I was so busy yesterday that I didn’t get to the studio again. I had already skipped a couple of days as there were just so many errands piling up, so many people to call back, and to make matters worse I had also run out of dog food. I noticed that my missed days were indeed piling up pretty much at the same rate as the To Dos on my list. Of course you never actually get ahead. I know I know this.
But in all this manoeuvring, all this struggling to free up time to bring art making into my day I noticed something. When you don’t make art for a while it almost gets easier to not do it at all. Missed days turn into weeks and then you realize you’ve kind of lost your groove on all of it anyway and well, you stop. I think this happens to a lot of artists. It happens to me.
Sometimes, this can be a good thing. Sometimes it is ok to have a break in your art making. It certainly gives you time to do more things, to find and see more things that inspire you.
But so much of the time, at least for me, I see that I just exchange the time I would be making art for time spent doing rather mundane things. I can’t even remember what time I traded yesterday for my studio time. I think I finally returned running shoes that were too small. I spent the better part of an hour trying to figure out how to upgrade my iPhone’s operating system and I think I also squeezed in getting Maizy her dog food on the way home.
These kinds of things always take longer than you think they will and tend to eat up your day.
I have realized there is just one thing that can put an end to this kind of distraction. There is only one thing that seems to work.
And it is this:
You just have to stop and do a little tiny bit of art. For yourself. It can be just 20 minutes but for some reason once you do, it has a way of reordering your priorities. You remember that this art thing is not a To Do, like getting kibble, but rather a break from those tasks. In fact it is not a task. It is the opposite of task.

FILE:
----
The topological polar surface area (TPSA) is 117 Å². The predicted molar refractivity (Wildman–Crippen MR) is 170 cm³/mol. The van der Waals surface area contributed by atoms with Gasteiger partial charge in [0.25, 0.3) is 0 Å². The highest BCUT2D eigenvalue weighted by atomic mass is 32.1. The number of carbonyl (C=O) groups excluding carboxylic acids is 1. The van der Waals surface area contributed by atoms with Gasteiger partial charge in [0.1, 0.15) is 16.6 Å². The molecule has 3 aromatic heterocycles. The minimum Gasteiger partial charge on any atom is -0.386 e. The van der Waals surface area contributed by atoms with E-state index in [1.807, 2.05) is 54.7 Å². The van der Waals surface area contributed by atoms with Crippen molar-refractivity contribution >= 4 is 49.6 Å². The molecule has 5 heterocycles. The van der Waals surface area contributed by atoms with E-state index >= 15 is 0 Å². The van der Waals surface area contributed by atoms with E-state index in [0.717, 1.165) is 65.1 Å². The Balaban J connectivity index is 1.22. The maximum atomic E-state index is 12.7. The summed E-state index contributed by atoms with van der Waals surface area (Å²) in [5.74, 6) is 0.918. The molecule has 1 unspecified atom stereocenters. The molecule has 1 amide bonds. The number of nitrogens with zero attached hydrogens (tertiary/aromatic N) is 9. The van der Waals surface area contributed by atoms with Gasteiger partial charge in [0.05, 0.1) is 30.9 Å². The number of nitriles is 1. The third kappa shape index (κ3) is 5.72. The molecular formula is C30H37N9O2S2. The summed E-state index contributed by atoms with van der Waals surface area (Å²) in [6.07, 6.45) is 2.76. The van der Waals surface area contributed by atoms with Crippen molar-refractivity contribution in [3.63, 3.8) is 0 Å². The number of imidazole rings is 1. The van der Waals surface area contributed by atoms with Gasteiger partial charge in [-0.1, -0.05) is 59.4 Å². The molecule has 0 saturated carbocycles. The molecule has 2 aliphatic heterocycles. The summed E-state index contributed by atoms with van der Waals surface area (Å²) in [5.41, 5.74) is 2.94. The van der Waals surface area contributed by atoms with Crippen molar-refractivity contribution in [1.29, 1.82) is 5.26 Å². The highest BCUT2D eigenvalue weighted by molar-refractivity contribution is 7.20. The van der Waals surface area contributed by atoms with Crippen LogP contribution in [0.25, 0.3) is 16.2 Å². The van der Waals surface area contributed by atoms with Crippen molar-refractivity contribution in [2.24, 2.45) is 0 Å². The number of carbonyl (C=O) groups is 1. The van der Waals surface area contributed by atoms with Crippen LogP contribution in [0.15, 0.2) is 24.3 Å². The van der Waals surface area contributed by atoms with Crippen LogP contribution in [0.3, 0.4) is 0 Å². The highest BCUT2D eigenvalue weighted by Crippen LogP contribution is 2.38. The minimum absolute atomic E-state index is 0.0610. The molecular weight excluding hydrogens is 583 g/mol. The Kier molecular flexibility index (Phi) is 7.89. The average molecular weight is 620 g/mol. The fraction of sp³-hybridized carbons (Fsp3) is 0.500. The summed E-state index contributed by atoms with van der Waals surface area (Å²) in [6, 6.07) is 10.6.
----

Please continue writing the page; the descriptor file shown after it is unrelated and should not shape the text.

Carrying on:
It is an awakening where you plunge into the cool, clear waters of yourself. Putting marks down with paint or pencil or however you make art simply feeds your soul. It replenishes and reminds us we have choices – infinite choices – about what we want to make. Certainly in terms of art but also, in no small way, about our life too. Art making stokes the fire within all of us. It shifts our thinking into possibilities; curiosity of what could be ahead and begins to instill hope, again, within us.
Art making is simply an act of Faith. And when we do it, even in the smallest increments of time, we receive restoration. Restoration of who we are.
Outside of the endless to do lists and the busyness of our lives, Art making is part of the deeper answer that we often are too busy to ask.
It is the Yes.
Our art is just waiting, ever so patiently, for our return. We just must begin, in any small way we can. Again.
Hey here is a little information on an angle I use to tell if my art is finished or not. Works every time. Maybe it could work for you too.
If you have comments or questions let me know…
There are some great reasons to teach especially if you are creative. Here are the top 3 reasons why you might give teaching a try.
It helps you.
That’s right. After every workshop I teach I can always look forward to coming back to the studio and being super clear about what I am doing. Spending time articulating to students over and over again how to improve their art, rubs off on you. When you go back to your own art, things just seem easier. By saying what needs to be done so much, when it comes time for you to finally make your art it just flows.
It helps them.
It always is a great day when you hear from someone who, months after taking a class of yours, has become fired up again about their art. Sometimes I have even had people switch their careers once they find out that art making is an option for them. I have seriously converted 3 lawyers and I am now working on my fourth! Inspiring people is a totally worthwhile thing to try to do. It simply feels great. For you and them.
You are ready.
If you were like me who thought I had to be so advanced, so totally together to teach, then listen carefully. You don’t. All you need to be is just a little further down the road than the people you are helping. There are tons of artists that are further along than you but I bet there are way more behind you. And those are the people who would love to be shown some easier ways around things that you have already overcome. Sometimes we forget just how far we have come. You are eligible.
I find that teaching is the perfect complement to working in a studio alone. Teaching a group is the opposite of working quietly alone and when you put those two together in your life it just works beautifully…